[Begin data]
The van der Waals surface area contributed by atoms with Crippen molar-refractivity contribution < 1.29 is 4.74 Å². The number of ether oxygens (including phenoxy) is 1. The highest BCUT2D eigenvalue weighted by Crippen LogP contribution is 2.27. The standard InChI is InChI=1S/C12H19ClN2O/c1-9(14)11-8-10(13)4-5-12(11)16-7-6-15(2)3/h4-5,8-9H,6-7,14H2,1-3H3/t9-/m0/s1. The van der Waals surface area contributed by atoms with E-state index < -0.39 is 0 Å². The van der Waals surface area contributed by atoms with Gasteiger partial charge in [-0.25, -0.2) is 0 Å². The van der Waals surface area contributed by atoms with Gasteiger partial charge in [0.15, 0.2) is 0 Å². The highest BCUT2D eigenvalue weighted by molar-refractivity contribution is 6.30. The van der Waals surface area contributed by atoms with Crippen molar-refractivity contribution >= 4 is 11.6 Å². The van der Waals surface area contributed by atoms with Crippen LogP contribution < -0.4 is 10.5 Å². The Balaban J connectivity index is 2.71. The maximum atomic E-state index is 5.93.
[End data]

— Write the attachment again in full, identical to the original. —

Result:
The van der Waals surface area contributed by atoms with Crippen molar-refractivity contribution < 1.29 is 4.74 Å². The number of ether oxygens (including phenoxy) is 1. The highest BCUT2D eigenvalue weighted by Crippen LogP contribution is 2.27. The standard InChI is InChI=1S/C12H19ClN2O/c1-9(14)11-8-10(13)4-5-12(11)16-7-6-15(2)3/h4-5,8-9H,6-7,14H2,1-3H3/t9-/m0/s1. The van der Waals surface area contributed by atoms with E-state index < -0.39 is 0 Å². The van der Waals surface area contributed by atoms with Gasteiger partial charge in [-0.25, -0.2) is 0 Å². The van der Waals surface area contributed by atoms with Gasteiger partial charge in [0.15, 0.2) is 0 Å². The highest BCUT2D eigenvalue weighted by molar-refractivity contribution is 6.30. The van der Waals surface area contributed by atoms with Crippen molar-refractivity contribution >= 4 is 11.6 Å². The van der Waals surface area contributed by atoms with Crippen LogP contribution < -0.4 is 10.5 Å². The Balaban J connectivity index is 2.71. The maximum atomic E-state index is 5.93.